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How motorcycles can breathe new life into car dealerships

Are your customers petrol-heads or bikers? That question used to be fairly straightforward to answer – people were usually devoted to one or the other – but the lines are becoming blurred as car owners turn to motorcycles for weekend leisure or scooters for commuting necessity.

Born-again bikers and commuters have been fuelling a buoyant motorcycle market over the past five years with scooters enjoying a particular resurgence. Although growth has slowed this year, two-wheelers continue to offer car retailers a massive opportunity to diversify and boost profits.

The sector essentially falls into three camps: multi-franchise bike retailers who stock everything from Aprilia to Yamaha, single-franchise specialists like Harley-Davidson and dedicated scooter retailers.

Most opportunities for car retailers are from single-franchising sites and scooters. But while customers will often also be car drivers, they have a completely different mind-set when it comes to purchasing two wheels.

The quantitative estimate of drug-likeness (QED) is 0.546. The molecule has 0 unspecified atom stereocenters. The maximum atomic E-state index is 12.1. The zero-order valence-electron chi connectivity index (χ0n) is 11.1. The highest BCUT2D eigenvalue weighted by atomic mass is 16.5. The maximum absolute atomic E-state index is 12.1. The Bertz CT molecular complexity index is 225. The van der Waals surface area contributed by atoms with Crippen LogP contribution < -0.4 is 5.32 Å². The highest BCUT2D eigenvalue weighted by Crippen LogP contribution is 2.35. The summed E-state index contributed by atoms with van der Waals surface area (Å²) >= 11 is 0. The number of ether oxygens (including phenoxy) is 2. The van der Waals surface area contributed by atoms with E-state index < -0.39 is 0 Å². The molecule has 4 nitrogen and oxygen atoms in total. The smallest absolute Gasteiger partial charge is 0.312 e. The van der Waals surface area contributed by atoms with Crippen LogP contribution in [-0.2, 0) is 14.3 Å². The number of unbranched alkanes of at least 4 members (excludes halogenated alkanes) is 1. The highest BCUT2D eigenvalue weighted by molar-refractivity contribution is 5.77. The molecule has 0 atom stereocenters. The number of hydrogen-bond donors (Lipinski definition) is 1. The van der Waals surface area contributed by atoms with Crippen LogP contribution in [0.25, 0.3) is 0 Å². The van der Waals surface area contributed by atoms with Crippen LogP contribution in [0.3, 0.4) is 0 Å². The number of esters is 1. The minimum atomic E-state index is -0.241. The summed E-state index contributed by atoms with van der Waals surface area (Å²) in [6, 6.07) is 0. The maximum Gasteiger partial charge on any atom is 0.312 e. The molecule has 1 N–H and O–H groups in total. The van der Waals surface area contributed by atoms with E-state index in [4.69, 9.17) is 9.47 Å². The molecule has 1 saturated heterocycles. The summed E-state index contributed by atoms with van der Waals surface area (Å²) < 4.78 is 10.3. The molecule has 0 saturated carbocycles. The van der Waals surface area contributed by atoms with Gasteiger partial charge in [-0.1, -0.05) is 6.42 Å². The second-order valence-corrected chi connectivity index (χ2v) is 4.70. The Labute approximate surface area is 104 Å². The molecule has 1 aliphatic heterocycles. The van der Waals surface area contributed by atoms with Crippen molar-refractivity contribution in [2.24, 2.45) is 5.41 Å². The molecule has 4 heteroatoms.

“Car salesmen have a set way of selling, but this concept doesn't work with scooter buyers,” says Mark Franklin, area sales manager for scooter maker Piaggio. “They tend to be anoraks, so the sales staff will need to have a similar level of product knowledge otherwise they will lose their confidence. It can often take a salesman several hours before agreeing a sale – this is no quick fix.”

Training is essential. A car salesman might be dealing with eight models, with a range of variants. But a motorcycle or scooter retailer might need to have in-depth knowledge of 30 to 40 different models.

Retailers who are looking to make a quick buck by plonking a few scooters in the corner of their car showrooms will almost certainly fail. Conservative industry estimates suggest at least half of car retailers who begin selling scooters flop.

Those that succeed either set up a separate showroom or create a dedicated sales area with committed, fully trained staff. Some become so successful that they even give up the car franchise. Why? Profits – bike margins can be much healthier than those of cars.